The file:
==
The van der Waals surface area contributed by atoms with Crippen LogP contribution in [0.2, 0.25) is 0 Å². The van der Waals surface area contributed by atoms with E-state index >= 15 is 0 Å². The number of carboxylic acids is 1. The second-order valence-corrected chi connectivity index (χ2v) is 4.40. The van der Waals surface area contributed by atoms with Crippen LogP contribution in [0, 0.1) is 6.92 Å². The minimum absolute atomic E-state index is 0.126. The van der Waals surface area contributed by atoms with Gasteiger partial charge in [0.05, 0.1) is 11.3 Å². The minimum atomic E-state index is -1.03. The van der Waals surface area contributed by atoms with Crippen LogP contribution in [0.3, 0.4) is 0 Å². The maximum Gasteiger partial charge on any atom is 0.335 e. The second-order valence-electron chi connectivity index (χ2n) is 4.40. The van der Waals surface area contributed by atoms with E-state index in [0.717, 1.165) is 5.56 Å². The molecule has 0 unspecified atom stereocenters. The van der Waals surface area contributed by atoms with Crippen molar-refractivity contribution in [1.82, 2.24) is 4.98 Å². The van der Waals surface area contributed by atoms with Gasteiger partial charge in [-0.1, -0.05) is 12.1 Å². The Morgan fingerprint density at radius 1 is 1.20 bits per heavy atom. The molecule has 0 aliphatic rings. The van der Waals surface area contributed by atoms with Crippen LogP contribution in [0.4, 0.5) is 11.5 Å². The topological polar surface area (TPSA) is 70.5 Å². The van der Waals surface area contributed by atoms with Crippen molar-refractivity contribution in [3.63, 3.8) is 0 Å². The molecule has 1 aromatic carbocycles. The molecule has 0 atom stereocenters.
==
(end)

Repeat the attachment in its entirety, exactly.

The van der Waals surface area contributed by atoms with Crippen LogP contribution in [0.2, 0.25) is 0 Å². The van der Waals surface area contributed by atoms with E-state index >= 15 is 0 Å². The number of carboxylic acids is 1. The second-order valence-corrected chi connectivity index (χ2v) is 4.40. The van der Waals surface area contributed by atoms with Crippen LogP contribution in [0, 0.1) is 6.92 Å². The minimum absolute atomic E-state index is 0.126. The van der Waals surface area contributed by atoms with Gasteiger partial charge in [0.05, 0.1) is 11.3 Å². The minimum atomic E-state index is -1.03. The van der Waals surface area contributed by atoms with Crippen LogP contribution in [0.3, 0.4) is 0 Å². The maximum Gasteiger partial charge on any atom is 0.335 e. The second-order valence-electron chi connectivity index (χ2n) is 4.40. The van der Waals surface area contributed by atoms with E-state index in [0.717, 1.165) is 5.56 Å². The molecule has 0 unspecified atom stereocenters. The van der Waals surface area contributed by atoms with Crippen molar-refractivity contribution in [1.82, 2.24) is 4.98 Å². The van der Waals surface area contributed by atoms with Gasteiger partial charge in [-0.1, -0.05) is 12.1 Å². The Morgan fingerprint density at radius 1 is 1.20 bits per heavy atom. The molecule has 0 aliphatic rings. The van der Waals surface area contributed by atoms with Crippen LogP contribution in [0.4, 0.5) is 11.5 Å². The topological polar surface area (TPSA) is 70.5 Å². The van der Waals surface area contributed by atoms with Crippen molar-refractivity contribution in [3.63, 3.8) is 0 Å². The molecule has 1 aromatic carbocycles. The molecule has 0 atom stereocenters.